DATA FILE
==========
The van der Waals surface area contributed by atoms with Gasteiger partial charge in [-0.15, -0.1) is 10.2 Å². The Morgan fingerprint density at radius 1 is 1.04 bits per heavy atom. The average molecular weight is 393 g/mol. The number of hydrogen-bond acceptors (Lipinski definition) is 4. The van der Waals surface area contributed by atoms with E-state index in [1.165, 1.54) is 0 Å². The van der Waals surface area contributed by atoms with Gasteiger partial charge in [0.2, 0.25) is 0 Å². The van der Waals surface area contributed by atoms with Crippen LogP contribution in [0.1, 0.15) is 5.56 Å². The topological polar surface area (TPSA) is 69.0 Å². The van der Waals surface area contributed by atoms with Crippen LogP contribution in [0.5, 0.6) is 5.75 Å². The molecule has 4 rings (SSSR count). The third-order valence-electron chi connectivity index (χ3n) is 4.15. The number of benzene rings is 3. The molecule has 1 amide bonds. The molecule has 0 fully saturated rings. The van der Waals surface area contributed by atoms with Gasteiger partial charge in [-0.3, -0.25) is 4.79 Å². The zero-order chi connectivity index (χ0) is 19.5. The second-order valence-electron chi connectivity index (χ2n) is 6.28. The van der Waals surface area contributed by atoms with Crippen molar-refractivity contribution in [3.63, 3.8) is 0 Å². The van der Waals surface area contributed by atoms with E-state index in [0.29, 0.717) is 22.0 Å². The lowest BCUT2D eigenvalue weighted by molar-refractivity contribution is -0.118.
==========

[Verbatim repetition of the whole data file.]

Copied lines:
The van der Waals surface area contributed by atoms with Gasteiger partial charge in [-0.15, -0.1) is 10.2 Å². The Morgan fingerprint density at radius 1 is 1.04 bits per heavy atom. The average molecular weight is 393 g/mol. The number of hydrogen-bond acceptors (Lipinski definition) is 4. The van der Waals surface area contributed by atoms with E-state index in [1.165, 1.54) is 0 Å². The van der Waals surface area contributed by atoms with Gasteiger partial charge in [0.2, 0.25) is 0 Å². The van der Waals surface area contributed by atoms with Crippen LogP contribution in [0.1, 0.15) is 5.56 Å². The topological polar surface area (TPSA) is 69.0 Å². The van der Waals surface area contributed by atoms with Crippen LogP contribution in [0.5, 0.6) is 5.75 Å². The molecule has 4 rings (SSSR count). The third-order valence-electron chi connectivity index (χ3n) is 4.15. The number of benzene rings is 3. The molecule has 1 amide bonds. The molecule has 0 fully saturated rings. The van der Waals surface area contributed by atoms with Gasteiger partial charge in [-0.3, -0.25) is 4.79 Å². The zero-order chi connectivity index (χ0) is 19.5. The second-order valence-electron chi connectivity index (χ2n) is 6.28. The van der Waals surface area contributed by atoms with Crippen molar-refractivity contribution in [3.63, 3.8) is 0 Å². The van der Waals surface area contributed by atoms with E-state index in [0.29, 0.717) is 22.0 Å². The lowest BCUT2D eigenvalue weighted by molar-refractivity contribution is -0.118.